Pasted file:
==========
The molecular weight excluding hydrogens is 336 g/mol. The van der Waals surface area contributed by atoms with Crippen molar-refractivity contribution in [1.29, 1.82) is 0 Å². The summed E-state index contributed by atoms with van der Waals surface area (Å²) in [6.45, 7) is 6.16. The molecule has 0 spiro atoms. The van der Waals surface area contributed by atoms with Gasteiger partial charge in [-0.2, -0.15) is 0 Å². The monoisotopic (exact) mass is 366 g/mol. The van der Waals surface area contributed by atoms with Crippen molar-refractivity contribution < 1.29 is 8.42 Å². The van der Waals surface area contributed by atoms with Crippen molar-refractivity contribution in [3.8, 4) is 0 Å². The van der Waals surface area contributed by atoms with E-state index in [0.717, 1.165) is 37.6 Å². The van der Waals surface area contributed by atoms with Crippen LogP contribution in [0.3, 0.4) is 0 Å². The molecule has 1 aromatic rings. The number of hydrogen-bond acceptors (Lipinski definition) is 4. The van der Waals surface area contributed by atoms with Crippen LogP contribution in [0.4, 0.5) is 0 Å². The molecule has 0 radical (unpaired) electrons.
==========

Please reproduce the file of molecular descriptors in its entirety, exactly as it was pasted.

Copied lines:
The molecular weight excluding hydrogens is 336 g/mol. The van der Waals surface area contributed by atoms with Crippen molar-refractivity contribution in [1.29, 1.82) is 0 Å². The summed E-state index contributed by atoms with van der Waals surface area (Å²) in [6.45, 7) is 6.16. The molecule has 0 spiro atoms. The van der Waals surface area contributed by atoms with Gasteiger partial charge in [-0.2, -0.15) is 0 Å². The monoisotopic (exact) mass is 366 g/mol. The van der Waals surface area contributed by atoms with Crippen molar-refractivity contribution < 1.29 is 8.42 Å². The van der Waals surface area contributed by atoms with Crippen molar-refractivity contribution in [3.8, 4) is 0 Å². The van der Waals surface area contributed by atoms with E-state index in [0.717, 1.165) is 37.6 Å². The van der Waals surface area contributed by atoms with Crippen LogP contribution in [0.3, 0.4) is 0 Å². The molecule has 1 aromatic rings. The number of hydrogen-bond acceptors (Lipinski definition) is 4. The van der Waals surface area contributed by atoms with Crippen LogP contribution in [0.4, 0.5) is 0 Å². The molecule has 0 radical (unpaired) electrons.